It has been concluded that whilst peer support appears to have become a popular addition to mental health services and has the potential to be an important component of mental health care, it is to date under-researched . Further, to our knowledge, it is not yet known what the essential components would be when delivering a peer support program to young people with FEP over the period of discharge from a specialist service. Nor do we know if it is feasible to expect young people who are in recovery themselves to support other young people at this vulnerable time.
Aims and hypotheses
The overall aims of this study are to test the feasibility and effects of a 6-month peer support intervention delivered to young people with FEP from approximately 3 months prior to discharge from a specialist treatment service, and continuing for 3 months post-discharge. We also aim to identify what participants want from a peer support program at this time. If the program proves effective and acceptable to participants, we aim to develop a treatment manual to support future programs.
The hypotheses are that when compared to treatment as usual (TAU) the peer support intervention will lead to: 1. Increased engagement and treatment adherence among people being discharged from the Early Psychosis Prevention Intervention Centre (EPPIC) and who are being referred on to alternative services; 2. Increased perceived social support; 3. Increased quantity and improved quality of information provided; 4. Increased service satisfaction; 5. Reduced risk of suicide; and 6. High levels of satisfaction with peer support role for recipients and peer support workers.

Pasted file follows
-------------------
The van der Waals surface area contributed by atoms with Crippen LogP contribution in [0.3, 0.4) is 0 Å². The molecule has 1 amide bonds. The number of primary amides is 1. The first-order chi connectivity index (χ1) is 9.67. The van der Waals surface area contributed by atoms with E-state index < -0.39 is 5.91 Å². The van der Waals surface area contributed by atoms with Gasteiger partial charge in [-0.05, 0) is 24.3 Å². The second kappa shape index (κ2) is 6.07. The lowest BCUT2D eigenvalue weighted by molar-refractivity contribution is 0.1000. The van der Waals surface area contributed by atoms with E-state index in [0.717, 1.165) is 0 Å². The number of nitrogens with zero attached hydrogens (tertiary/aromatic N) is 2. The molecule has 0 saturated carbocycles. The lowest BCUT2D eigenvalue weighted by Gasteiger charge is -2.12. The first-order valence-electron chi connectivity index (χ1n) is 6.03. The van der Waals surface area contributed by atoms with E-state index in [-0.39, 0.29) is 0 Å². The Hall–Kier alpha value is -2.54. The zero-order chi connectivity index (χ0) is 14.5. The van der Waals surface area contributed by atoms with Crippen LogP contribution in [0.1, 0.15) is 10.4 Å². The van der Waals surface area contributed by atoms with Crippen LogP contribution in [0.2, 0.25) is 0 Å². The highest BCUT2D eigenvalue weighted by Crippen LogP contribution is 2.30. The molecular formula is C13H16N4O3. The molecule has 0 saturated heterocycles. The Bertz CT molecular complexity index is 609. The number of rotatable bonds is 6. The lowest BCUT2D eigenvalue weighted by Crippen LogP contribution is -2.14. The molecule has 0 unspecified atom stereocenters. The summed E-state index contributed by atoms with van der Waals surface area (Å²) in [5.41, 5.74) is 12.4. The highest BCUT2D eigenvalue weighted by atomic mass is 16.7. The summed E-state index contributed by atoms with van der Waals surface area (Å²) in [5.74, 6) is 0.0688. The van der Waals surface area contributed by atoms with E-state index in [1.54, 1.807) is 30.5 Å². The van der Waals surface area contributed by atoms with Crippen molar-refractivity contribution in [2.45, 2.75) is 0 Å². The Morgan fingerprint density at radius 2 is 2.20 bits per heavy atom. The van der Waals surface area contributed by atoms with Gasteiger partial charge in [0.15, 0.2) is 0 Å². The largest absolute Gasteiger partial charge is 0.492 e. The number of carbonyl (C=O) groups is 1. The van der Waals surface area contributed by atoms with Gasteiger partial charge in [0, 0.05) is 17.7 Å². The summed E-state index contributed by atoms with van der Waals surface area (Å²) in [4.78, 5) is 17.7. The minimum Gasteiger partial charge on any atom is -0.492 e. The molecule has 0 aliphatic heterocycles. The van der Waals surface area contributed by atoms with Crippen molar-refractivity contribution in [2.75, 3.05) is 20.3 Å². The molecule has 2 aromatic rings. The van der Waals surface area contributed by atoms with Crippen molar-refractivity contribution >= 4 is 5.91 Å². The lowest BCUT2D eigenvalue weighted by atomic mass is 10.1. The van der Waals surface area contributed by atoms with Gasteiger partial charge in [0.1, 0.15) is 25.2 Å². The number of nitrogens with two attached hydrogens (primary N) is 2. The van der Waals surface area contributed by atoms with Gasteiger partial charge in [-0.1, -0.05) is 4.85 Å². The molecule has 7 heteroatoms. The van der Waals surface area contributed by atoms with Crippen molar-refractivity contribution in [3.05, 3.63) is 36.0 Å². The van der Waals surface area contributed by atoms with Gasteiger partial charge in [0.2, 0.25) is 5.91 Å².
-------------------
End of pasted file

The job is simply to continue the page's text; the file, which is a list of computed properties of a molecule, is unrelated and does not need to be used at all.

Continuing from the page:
The study is a randomised controlled trial registered with the Australian New Zealand Clinical Trials Registry and approved by the North Western Mental Health Research and Ethics Committee.
Orygen Youth Health Research Centre (OYHRC) is a publicly funded specialist mental health service for people aged 15-24 living in the Western and North western regions of Melbourne with an integrated research centre. The service treats individuals with both psychotic and non-psychotic disorders. There is also a youth participation program which comprises consumer advocacy, consultation, public speaking, a drop in room and a peer support program. The peer support program currently offers peer support to young people on the inpatient unit. This study will see an extension of the peer support program to include the period leading up to and immediately following discharge from the service. The current study will take place in EPPIC and represents a partnership between EPPIC, the Orygen research centre and the youth participation program.
The study team comprises researchers and representatives from the clinical program. The research assistant (RA) will attend the regular clinical meetings held at EPPIC in order to identify young people who are about to commence the discharge planning period. Once the discharge planning process is about to begin the RA will contact the young person and see if they are interested in the study. If so they will obtain written consent and conduct the baseline assessment (see below). They will also provide written information for the participant to keep, which explains the nature of the intervention and provides contact details for the research team.
Once the baseline assessment is complete the young person's details will be passed to an independent statistician (SH) who will randomise them into either the treatment or control group using randomly permuted blocks of varying size, to help ensure that subject allocation to the treatment groups is approximately equal. Once randomisation has taken place the statistician will contact the project coordinator (JR) who will provide the relevant details to the peer support coordinator (MT/VT) in order that the intervention can begin. The peer support coordinator will then allocate a peer support worker (PSW). The first meeting between the PSW and the participant will take place on-site with the case manager and the peer support coordinator present. The nature of the intervention will be explained again and both the participant and PSW will sign a prepared document to indicate that they fully understand the terms of the intervention.